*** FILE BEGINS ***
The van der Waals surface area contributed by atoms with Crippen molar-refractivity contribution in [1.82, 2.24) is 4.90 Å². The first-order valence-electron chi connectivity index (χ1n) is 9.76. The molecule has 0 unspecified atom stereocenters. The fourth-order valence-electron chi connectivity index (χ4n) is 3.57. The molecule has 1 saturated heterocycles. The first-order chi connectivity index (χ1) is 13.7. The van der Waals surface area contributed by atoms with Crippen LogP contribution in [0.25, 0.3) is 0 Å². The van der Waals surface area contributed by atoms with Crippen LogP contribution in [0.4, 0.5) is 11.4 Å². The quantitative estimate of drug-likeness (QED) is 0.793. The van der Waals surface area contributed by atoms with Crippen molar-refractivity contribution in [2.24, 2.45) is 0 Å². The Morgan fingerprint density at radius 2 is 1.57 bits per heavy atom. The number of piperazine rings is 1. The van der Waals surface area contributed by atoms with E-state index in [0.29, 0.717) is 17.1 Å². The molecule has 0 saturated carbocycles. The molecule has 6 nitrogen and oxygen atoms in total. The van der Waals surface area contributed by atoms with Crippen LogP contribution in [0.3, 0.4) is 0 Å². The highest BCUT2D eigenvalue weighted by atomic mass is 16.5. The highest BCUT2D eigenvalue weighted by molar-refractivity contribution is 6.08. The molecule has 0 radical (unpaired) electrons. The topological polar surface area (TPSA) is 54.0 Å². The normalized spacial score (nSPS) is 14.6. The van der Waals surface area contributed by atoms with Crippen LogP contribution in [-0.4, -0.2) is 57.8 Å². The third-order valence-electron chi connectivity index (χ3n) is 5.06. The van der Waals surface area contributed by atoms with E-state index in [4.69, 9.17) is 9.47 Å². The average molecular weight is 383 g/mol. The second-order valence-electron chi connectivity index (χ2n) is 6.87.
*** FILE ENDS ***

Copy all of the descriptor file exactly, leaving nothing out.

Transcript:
The van der Waals surface area contributed by atoms with Crippen molar-refractivity contribution in [1.82, 2.24) is 4.90 Å². The first-order valence-electron chi connectivity index (χ1n) is 9.76. The molecule has 0 unspecified atom stereocenters. The fourth-order valence-electron chi connectivity index (χ4n) is 3.57. The molecule has 1 saturated heterocycles. The first-order chi connectivity index (χ1) is 13.7. The van der Waals surface area contributed by atoms with Crippen LogP contribution in [0.25, 0.3) is 0 Å². The van der Waals surface area contributed by atoms with Crippen LogP contribution in [0.4, 0.5) is 11.4 Å². The quantitative estimate of drug-likeness (QED) is 0.793. The van der Waals surface area contributed by atoms with Crippen molar-refractivity contribution in [2.24, 2.45) is 0 Å². The Morgan fingerprint density at radius 2 is 1.57 bits per heavy atom. The number of piperazine rings is 1. The van der Waals surface area contributed by atoms with E-state index in [0.29, 0.717) is 17.1 Å². The molecule has 0 saturated carbocycles. The molecule has 6 nitrogen and oxygen atoms in total. The van der Waals surface area contributed by atoms with Crippen LogP contribution in [0.3, 0.4) is 0 Å². The highest BCUT2D eigenvalue weighted by atomic mass is 16.5. The highest BCUT2D eigenvalue weighted by molar-refractivity contribution is 6.08. The molecule has 0 radical (unpaired) electrons. The topological polar surface area (TPSA) is 54.0 Å². The normalized spacial score (nSPS) is 14.6. The van der Waals surface area contributed by atoms with Crippen LogP contribution in [-0.4, -0.2) is 57.8 Å². The third-order valence-electron chi connectivity index (χ3n) is 5.06. The van der Waals surface area contributed by atoms with E-state index in [4.69, 9.17) is 9.47 Å². The average molecular weight is 383 g/mol. The second-order valence-electron chi connectivity index (χ2n) is 6.87.